Mr Fitzner opened the meeting and passed on apologies from members unable to attend.
Mr Fitzner introduced Professor Killick, who has joined the panel as the representative from the Royal Statistical Society.
Ms Sands confirmed the position of any outstanding actions.
2. Second-hand Cars
Mr Greenhough introduced a paper describing two small potential sources of bias in the proposed method for calculating inflation in second-hand car prices using new data sources. The first of these is a small negative bias due to uncaptured age depreciation, and the second is a small positive bias due to uncaptured technological improvements. The panel were asked for input under four headings:
Whether the evidence in the paper pointed to the existence of these sources of bias.
If so, whether the proposed adjustments in the paper would provide adequate mitigation
Whether the unadjusted proposed method represented an improvement over the current method in the CPI and CPIH, such that there is benefit in introducing the new method into the indices while the adjustment approaches are refined.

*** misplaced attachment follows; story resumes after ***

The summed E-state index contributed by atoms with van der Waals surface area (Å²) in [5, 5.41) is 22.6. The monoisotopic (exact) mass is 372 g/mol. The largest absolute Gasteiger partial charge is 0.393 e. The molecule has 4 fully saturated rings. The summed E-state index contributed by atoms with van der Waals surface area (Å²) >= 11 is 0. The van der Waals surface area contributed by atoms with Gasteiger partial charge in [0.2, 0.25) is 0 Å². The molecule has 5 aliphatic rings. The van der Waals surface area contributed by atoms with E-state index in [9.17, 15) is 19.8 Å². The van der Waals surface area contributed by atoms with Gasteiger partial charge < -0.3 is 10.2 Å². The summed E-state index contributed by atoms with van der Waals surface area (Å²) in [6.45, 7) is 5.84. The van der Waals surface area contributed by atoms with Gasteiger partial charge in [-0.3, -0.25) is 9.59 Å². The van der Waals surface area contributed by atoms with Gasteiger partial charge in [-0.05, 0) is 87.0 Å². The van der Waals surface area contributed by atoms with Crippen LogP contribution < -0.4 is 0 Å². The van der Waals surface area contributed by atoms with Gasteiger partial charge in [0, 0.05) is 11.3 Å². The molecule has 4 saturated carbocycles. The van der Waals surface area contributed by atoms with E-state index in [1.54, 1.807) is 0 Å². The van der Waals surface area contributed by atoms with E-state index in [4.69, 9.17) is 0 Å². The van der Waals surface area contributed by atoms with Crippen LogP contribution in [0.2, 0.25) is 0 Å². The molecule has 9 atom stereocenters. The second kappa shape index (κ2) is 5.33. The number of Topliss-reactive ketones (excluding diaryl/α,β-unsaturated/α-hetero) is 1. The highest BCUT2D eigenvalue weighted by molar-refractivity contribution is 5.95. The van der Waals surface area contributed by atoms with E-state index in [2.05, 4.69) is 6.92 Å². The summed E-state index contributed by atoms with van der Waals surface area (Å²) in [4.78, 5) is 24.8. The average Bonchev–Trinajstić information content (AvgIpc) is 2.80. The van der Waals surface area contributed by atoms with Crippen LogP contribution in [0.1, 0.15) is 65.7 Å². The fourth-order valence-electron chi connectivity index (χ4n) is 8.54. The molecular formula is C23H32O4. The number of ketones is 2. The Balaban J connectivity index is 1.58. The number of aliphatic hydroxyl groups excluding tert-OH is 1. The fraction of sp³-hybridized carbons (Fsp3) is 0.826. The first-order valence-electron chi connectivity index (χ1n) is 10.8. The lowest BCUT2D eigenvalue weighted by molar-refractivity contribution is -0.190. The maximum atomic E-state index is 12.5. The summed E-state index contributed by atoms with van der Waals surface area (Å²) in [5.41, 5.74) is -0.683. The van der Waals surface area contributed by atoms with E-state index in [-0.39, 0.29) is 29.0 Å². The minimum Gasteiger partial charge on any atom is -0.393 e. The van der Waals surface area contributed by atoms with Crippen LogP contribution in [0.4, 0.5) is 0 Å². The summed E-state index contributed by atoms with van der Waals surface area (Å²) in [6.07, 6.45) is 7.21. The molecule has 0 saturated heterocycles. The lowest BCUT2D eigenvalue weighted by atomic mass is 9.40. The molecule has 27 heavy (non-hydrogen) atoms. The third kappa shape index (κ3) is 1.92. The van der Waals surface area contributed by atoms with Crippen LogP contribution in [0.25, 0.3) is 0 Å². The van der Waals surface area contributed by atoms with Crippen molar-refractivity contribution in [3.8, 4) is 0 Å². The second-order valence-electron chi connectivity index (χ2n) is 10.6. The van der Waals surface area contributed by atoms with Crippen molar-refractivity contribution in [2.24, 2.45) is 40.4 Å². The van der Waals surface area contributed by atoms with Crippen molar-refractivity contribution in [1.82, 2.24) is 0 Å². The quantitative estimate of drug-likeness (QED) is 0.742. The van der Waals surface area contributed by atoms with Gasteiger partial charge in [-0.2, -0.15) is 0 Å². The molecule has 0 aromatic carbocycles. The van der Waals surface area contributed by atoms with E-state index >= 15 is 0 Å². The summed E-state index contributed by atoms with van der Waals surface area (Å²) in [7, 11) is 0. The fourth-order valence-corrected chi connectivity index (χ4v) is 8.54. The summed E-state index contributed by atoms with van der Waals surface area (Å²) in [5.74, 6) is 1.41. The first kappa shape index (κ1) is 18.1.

Whether the panel recommends switching to a time-dummy hedonic (TDH) approach and if so, offer recommendations as to how this could be developed.
Panel members broadly agreed that more complex methods are only justified if the additional complexity adds value, and in this case more complex methods were not likely to be justified. The Panel members agreed that the unadjusted proposed method should be used in the first instance as it offers an improvement over the current method, and that work should continue as necessary to address the biases within this proposed method.
There was interest from the panel in seeing the model building process and examining metrics such as the Akaike Information Criterion (AIC) and Variance Inflation Factors to determine this. However, one panel member argued that the principal consideration was the accuracy of predictions rather than causal inference and therefore a machine learning approach may give better results.
The panel discussed the merits of applying a variance correction to the model and the interpretation of the variance as a quality characteristic.